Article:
Film Review: The Last Lear


Film: The Last Lear

Banner: Planman Motion Pictures

Producer: Arindam Chaudhuri

Director: Rituparno Ghosh

Cast :Amitabh Bachchan, Preity Zinta, Arjun Rampal, Shefali Chhaya, Divya Dutta, Jishu Sengupta, Prosenjit

Rating :2.5/5

Cinema is an interesting medium not for its nubile status in the arts canon but because of the seemingly myriad possibilities it affords to be moulded to one’s own end. Expression, entertainment, education, engagement, the medium lives upto every reason and opens up more. Rituporno Ghosh’s The Last Lear is a typical example.

The Last Lear, a film inspired by Utpal Dutt’s play ‘Aajker Shahjahan’ stands at crossroads between all such ends that cinema is a means to. A strikingly non-intellectual film that is evocative within reason The Last Lear nevertheless strikes a balance between the involvement of the heart, mind and the soul.

The story of an aged and retired actor Harish alias Harry woven with the story of three women begins and ends at the threshold of Harry’s consuming passion for Shakespeare. The narrative plays with the past and present juggling both in order to tell the story of Harry with the fanfare and pathos a Shakespearean legend (in this case, of course Harry) would deserve. The story swerves through various subtexts of the passion for acting, an actor’s journey, the onslaught of cinema on theatre, the status of a woman in a relationship, kinship of women etc, professional ethics and some amount of human values. It attempts to question all of them with a somewhat tepid alacrity that just communicates more than it stirs.

The narrative pattern, hugely helped by sharp, effortless editing, makes the past and present collide quite seamlessly. It does not confuse and manages to keep the two worlds separate even while they run parallel. The film is helped immensely by the strong technique it employs. The colour palette is pale for the most part, moody at times and muted. The lighting not strong even in strong sequences or outdoors stays with the mood of the film which is subtle even when roaring with passion for Harry’s over-weaning love for his bard.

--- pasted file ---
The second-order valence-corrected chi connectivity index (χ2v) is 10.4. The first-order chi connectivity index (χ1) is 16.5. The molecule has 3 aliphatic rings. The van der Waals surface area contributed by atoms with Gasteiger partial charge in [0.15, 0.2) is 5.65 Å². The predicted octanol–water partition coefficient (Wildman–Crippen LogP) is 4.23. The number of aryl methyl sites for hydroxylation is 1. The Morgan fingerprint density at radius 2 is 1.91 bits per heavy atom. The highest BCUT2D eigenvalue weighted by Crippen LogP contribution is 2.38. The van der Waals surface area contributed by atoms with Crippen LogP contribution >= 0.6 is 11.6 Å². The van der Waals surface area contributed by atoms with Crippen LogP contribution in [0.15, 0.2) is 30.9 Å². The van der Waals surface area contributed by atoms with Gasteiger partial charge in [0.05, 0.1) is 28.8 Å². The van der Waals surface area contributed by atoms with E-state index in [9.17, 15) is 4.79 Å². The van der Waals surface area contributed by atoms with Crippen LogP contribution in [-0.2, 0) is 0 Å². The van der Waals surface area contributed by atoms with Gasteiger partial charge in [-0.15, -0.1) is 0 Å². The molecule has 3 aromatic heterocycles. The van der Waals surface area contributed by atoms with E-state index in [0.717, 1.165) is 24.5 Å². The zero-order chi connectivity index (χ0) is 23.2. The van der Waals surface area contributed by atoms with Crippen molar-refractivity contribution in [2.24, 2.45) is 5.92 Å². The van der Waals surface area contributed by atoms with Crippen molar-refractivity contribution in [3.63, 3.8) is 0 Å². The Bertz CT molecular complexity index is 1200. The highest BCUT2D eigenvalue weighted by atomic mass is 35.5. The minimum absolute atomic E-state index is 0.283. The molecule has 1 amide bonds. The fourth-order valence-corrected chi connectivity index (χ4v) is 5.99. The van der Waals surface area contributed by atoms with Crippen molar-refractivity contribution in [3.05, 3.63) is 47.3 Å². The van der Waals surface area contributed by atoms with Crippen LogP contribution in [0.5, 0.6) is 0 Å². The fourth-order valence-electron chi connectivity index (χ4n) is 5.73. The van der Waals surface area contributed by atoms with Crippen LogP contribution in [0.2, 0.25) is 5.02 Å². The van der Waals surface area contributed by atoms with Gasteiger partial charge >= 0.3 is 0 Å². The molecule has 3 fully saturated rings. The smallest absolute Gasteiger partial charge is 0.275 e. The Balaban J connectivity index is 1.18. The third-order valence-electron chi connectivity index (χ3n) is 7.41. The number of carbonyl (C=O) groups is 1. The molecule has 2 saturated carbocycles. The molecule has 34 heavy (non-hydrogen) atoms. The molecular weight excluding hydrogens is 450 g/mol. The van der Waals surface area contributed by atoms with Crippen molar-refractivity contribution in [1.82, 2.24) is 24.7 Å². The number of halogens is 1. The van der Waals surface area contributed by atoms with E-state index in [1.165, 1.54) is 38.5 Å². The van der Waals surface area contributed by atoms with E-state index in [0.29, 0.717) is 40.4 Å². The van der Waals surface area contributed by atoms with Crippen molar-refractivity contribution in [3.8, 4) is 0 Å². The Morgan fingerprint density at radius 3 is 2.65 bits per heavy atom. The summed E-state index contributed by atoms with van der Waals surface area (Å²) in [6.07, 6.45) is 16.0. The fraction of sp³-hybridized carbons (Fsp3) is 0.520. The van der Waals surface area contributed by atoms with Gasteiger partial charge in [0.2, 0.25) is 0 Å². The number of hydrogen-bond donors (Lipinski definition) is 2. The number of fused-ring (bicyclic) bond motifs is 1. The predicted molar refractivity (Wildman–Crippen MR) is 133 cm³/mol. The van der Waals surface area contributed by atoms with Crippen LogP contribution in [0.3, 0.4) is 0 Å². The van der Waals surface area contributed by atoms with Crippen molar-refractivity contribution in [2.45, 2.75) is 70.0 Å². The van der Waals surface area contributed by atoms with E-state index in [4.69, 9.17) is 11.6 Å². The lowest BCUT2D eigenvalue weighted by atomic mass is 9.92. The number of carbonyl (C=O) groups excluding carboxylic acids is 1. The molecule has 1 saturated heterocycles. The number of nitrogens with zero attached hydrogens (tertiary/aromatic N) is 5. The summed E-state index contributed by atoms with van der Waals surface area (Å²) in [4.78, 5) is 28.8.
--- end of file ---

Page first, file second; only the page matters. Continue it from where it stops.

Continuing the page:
The film has sensitive portrayal of universal relationship issues and a controlled execution of mystifying and sedate characters. But despite this stronghold of cinematic language a distinct note of reality, earthiness and genuine-ness is missing. It operates in a vacuum of its own creation and hence limits its scale of reaching out to the audience. That is why the most moving scenes remain moving on a conceptual level leaving the viewer stone-cold.

But unlike its depth the breadth of the film is not limited. The content of the film throws open a number of threads for exploration through all its characters. And most perform to the best of their ability as well. Shefali Shah, always an explosion with talent moves slithely with the changing shades of her character that of Harry’s much-younger live-in companion absolutely devoted to him. As the film progresses Shefali’s character becomes warmer more human and it is a wonder to see her melt into the state of a vulnerable, pained woman from the in-control one we saw in the beginning of the film.

The character graph of Preity Zinta though does not follow any such graph although her performance does as much justice as to the limit of the role required. Divya Dutta, strikes a many false notes but only due to her assumed accent and not her performance. Arjun Rampal, as the maverick director who matches the eccentricity of Harry is in control and delivers a strong performance even while playing it wooden.

To call the film Big B’s vehicle, as many have called it, is not doing enough justice to the film in its entirety. The resonating voice, so like Prospero summoning the thunder and lightning to strike at his will and the perfect control he has over his body language mutely transform him from an ego-centric actor to a vulnerable old man for whose last chance at doing what he does best is being taken away from him. If he is eccentric he is endearing too and the Big B plays Harry much lucidly than he does Hamlet, Macbeth or Lear.

The film despite a great pool of talent lacks a marked sensibility but perhaps the universality of passion for one’s chosen profession is supposed to say it all. Although not warm or cold, the film lies in the median as it does with so many other things.